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Five ways Indigenous science is helping us understand the world around us

By David, 7 July 2015

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Did you know that Aboriginal and Torres Strait Islander peoples have been employing scientific methods of data collection, such as observation and experimentation, for tens of thousands of years – long before western science came to Australia?

As the world’s oldest continuous living cultures, Indigenous Australians are renowned for their historic and enduring high-level science inquiry skills.

Which is why this summer, we’re inviting Australia’s brightest Year 10 Indigenous students from across the country to the Aboriginal Summer School for Excellence in Technology and Science (ASSETS). They’ll be able to share and learn more about their cultural heritage while experiencing hands-on science with some of Australia’s top science institutions such as CSIRO, James Cook University, the University of Adelaide and the University of Newcastle.

Because we want to inspire the next generation of Aboriginal scientists and Torres Strait Islander scientists – and because it’s NAIDOC week – we thought we would share five of our favourite projects that rely on Indigenous scientific knowledge.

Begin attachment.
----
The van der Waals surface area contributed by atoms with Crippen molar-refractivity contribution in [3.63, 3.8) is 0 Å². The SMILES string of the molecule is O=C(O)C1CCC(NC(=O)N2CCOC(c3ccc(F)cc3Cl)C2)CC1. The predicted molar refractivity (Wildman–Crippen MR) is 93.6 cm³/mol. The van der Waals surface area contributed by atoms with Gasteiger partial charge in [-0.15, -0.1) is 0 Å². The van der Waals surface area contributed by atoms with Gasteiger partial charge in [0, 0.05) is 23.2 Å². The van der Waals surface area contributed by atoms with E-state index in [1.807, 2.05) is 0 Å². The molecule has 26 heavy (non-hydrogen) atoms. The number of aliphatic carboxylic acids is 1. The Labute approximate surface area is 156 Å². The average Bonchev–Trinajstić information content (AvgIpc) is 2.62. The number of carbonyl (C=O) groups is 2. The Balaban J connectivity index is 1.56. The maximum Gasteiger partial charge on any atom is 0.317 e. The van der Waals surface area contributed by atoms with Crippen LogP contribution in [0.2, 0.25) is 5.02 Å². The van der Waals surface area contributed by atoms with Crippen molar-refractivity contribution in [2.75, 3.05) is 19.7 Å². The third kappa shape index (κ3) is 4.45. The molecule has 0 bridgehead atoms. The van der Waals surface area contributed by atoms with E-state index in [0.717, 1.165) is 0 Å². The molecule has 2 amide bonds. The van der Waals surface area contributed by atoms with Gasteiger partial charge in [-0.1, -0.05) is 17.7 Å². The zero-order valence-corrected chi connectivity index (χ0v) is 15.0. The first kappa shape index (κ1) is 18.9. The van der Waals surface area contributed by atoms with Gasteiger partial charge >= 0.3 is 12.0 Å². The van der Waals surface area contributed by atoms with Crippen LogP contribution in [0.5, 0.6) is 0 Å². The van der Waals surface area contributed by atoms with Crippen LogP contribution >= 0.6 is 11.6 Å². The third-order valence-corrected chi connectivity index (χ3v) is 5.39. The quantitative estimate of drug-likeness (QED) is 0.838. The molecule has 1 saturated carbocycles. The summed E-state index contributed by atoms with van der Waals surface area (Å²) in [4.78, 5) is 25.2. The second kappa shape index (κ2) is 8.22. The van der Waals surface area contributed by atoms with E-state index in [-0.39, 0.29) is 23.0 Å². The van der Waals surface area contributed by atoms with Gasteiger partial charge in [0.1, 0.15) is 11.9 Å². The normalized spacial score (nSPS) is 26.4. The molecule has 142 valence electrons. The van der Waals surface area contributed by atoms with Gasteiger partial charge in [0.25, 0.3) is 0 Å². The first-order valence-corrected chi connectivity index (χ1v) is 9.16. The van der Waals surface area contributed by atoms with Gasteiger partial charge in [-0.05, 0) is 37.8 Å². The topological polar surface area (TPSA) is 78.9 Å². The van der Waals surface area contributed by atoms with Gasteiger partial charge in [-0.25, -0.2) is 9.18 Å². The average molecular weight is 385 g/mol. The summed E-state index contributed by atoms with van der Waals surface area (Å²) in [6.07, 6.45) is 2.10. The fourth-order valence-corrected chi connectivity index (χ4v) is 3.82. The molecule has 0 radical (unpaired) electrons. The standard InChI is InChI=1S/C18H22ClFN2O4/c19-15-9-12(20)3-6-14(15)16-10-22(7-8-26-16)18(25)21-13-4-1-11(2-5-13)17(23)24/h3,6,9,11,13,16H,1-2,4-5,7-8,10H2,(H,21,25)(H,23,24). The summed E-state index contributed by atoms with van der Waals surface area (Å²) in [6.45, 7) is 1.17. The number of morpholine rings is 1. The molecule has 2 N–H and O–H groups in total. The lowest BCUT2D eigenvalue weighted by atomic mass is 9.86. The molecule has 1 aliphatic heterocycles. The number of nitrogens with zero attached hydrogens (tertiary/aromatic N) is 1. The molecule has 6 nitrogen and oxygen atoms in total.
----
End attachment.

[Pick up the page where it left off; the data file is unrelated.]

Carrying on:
Scroll through our image gallery and learn more.

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After the success of last year’s ASSETS program we have expanded the intake from one group of 30 students, to three groups accommodating 100 students.

The nine-day summer schools will be held in Adelaide, Newcastle and Townsville during December 2015 and January 2016. There’s no cost for students to attend with return airfares, accommodation and meals all provided.

Applications are now open on our website.

ASSETS is part of a broader Indigenous science, technology, engineering and mathematics education program managed by CSIRO in partnership with the BHP Billiton Foundation. 

 

This post is originally from the CSIRO News Blog.

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